Did you know that there are free online courses in quantum mechanics? I didn’t! Forget these old physics textbooks! I’ve found some great video courses that explain theories and concepts related to the field of quantum mechanics. This post will give you an overview of all the best courses that are available.
This 9 week course aims to teach quantum mechanics to anyone with a reasonable college-level understanding of physical science or engineering. Quantum mechanics was once mostly of interest to physicists, chemists and other basic scientists. Now the concepts and techniques of quantum mechanics are essential in many areas of engineering and science such as materials science, nanotechnology, electronic devices, and photonics. This course is a substantial introduction to quantum mechanics and how to use it. It is specifically designed to be accessible not only to physicists but also to students and technical professionals over a wide range of science and engineering backgrounds.
Introduction to quantum mechanics
How quantum mechanics is important in the everyday world, the bizarre aspects and continuing evolution of quantum mechanics, and how we need it for engineering much of modern technology.
Schroedinger’s wave equation
Getting to Schroedinger’s wave equation. Key ideas in using quantum mechanical waves – probability densities, linearity. The “two slit” experiment and its paradoxes.
Getting “quantum” behavior
The “particle in a box”, eigenvalues and eigenfunctions. Mathematics of quantum mechanical waves.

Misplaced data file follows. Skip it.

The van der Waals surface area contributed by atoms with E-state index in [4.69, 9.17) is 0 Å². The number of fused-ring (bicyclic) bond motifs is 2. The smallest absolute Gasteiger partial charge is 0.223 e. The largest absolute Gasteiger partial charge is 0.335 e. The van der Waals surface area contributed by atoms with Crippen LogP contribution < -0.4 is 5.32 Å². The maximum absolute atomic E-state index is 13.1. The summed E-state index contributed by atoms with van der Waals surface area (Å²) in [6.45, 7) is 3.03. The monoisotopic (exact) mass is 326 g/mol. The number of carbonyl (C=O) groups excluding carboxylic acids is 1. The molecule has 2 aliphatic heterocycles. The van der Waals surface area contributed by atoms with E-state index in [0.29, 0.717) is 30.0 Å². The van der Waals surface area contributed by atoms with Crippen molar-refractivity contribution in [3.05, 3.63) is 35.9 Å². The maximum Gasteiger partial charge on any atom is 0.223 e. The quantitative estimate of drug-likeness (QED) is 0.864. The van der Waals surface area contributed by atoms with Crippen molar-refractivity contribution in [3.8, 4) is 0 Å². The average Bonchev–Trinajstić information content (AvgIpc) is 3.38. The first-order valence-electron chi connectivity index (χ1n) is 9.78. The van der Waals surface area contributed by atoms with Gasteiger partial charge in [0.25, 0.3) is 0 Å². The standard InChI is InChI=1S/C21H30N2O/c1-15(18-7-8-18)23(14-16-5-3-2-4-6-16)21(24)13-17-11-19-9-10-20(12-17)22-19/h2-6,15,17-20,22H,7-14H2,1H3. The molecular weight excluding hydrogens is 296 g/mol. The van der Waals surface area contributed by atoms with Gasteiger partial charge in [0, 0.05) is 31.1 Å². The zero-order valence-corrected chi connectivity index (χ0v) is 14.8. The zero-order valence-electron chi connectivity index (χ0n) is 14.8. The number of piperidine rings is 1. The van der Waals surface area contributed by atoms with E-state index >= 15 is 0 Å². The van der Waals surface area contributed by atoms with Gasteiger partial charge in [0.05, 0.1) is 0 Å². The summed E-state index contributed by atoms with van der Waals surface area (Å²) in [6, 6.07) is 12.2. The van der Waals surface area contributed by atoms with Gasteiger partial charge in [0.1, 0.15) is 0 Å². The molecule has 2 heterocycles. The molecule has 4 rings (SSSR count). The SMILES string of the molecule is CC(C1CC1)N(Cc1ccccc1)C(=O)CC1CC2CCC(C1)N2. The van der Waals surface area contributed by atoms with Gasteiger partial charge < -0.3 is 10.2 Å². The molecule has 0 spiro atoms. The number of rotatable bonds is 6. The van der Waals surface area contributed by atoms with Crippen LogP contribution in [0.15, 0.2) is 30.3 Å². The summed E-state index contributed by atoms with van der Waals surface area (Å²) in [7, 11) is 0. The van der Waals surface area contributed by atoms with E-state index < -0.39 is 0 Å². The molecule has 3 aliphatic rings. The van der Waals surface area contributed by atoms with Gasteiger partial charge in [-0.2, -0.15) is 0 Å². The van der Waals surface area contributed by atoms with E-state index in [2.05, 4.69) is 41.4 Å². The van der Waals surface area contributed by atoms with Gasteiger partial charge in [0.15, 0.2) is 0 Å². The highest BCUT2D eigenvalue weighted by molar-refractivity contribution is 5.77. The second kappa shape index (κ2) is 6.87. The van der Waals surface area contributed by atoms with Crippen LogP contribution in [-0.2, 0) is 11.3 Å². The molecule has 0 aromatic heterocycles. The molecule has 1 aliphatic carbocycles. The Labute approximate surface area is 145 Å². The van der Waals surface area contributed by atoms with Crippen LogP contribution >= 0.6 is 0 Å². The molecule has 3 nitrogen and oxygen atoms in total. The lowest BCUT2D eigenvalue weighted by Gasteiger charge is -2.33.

Quantum mechanics of systems that change in time
Time variation by superposition of wave functions. The harmonic oscillator. Movement in quantum mechanics – wave packets, group velocity and particle current.
Measurement in quantum mechanics
Operators in quantum mechanics – the quantum-mechanical Hamiltonian. Measurement and its paradoxes – the Stern-Gerlach experiment.
Writing down quantum mechanics simply
A simple general way of looking at the mathematics of quantum mechanics – functions, operators, matrices and Dirac notation. Operators and measurable quantities. The uncertainty principle.
The hydrogen atom
Angular momentum in quantum mechanics – atomic orbitals. Quantum mechanics with more than one particle. Solving for the the hydrogen atom. Nature of the states of atoms.
How to solve real problems
Approximation methods in quantum mechanics.
The course is approximately at the level of a first quantum mechanics class in physics at a third-year college level or above, but it is specifically designed to be suitable and useful also for those from other science and engineering disciplines.
The course emphasizes conceptual understanding rather than a heavily mathematical approach, but some amount of mathematics is essential for understanding and using quantum mechanics. The course presumes a mathematics background that includes basic algebra and trigonometry, functions, vectors, matrices, complex numbers, ordinary differential and integral calculus, and ordinary and partial differential equations.
In physics, students should understand elementary classical mechanics (Newton’s Laws) and basic ideas in electricity and magnetism at a level typical of first-year college physics. (The course explicitly does not require knowledge of more advanced concepts in classical mechanics, such as Hamiltonian or Lagrangian approaches, or in electromagnetism, such as Maxwell’s equations.) Some introductory exposure to modern physics, such as the ideas of electrons, photons, and atoms, is helpful but not required.
The course includes an optional and ungraded refresher background mathematics section that reviews and gives students a chance to practice all the necessary math background background. Introductory background material on key physics concepts is also presented at the beginning of the course.